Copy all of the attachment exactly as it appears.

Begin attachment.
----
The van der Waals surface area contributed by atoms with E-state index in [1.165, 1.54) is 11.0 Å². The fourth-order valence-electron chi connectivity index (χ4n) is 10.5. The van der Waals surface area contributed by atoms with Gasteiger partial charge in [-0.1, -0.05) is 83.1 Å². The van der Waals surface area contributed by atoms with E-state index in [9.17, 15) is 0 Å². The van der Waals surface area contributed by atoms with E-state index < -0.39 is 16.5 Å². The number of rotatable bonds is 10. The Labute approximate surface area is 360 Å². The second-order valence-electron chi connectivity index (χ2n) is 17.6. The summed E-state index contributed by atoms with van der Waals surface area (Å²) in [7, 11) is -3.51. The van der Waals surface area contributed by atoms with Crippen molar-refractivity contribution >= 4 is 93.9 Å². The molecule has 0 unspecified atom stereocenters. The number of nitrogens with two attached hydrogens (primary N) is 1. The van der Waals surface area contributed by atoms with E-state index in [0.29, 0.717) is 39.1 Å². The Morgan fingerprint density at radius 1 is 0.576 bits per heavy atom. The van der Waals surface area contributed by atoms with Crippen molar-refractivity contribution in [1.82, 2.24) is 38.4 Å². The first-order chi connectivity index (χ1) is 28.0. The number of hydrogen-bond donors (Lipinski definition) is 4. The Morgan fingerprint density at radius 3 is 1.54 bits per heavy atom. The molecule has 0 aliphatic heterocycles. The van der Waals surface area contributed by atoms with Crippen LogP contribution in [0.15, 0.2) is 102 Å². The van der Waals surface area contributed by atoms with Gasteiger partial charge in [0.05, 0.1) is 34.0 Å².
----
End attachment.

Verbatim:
The van der Waals surface area contributed by atoms with E-state index in [1.165, 1.54) is 11.0 Å². The fourth-order valence-electron chi connectivity index (χ4n) is 10.5. The van der Waals surface area contributed by atoms with Gasteiger partial charge in [-0.1, -0.05) is 83.1 Å². The van der Waals surface area contributed by atoms with E-state index in [9.17, 15) is 0 Å². The van der Waals surface area contributed by atoms with E-state index < -0.39 is 16.5 Å². The number of rotatable bonds is 10. The Labute approximate surface area is 360 Å². The second-order valence-electron chi connectivity index (χ2n) is 17.6. The summed E-state index contributed by atoms with van der Waals surface area (Å²) in [7, 11) is -3.51. The van der Waals surface area contributed by atoms with Crippen molar-refractivity contribution >= 4 is 93.9 Å². The molecule has 0 unspecified atom stereocenters. The number of nitrogens with two attached hydrogens (primary N) is 1. The van der Waals surface area contributed by atoms with E-state index in [0.29, 0.717) is 39.1 Å². The Morgan fingerprint density at radius 1 is 0.576 bits per heavy atom. The van der Waals surface area contributed by atoms with Crippen molar-refractivity contribution in [1.82, 2.24) is 38.4 Å². The first-order chi connectivity index (χ1) is 28.0. The number of hydrogen-bond donors (Lipinski definition) is 4. The Morgan fingerprint density at radius 3 is 1.54 bits per heavy atom. The molecule has 0 aliphatic heterocycles. The van der Waals surface area contributed by atoms with Crippen LogP contribution in [0.15, 0.2) is 102 Å². The van der Waals surface area contributed by atoms with Gasteiger partial charge in [0.05, 0.1) is 34.0 Å².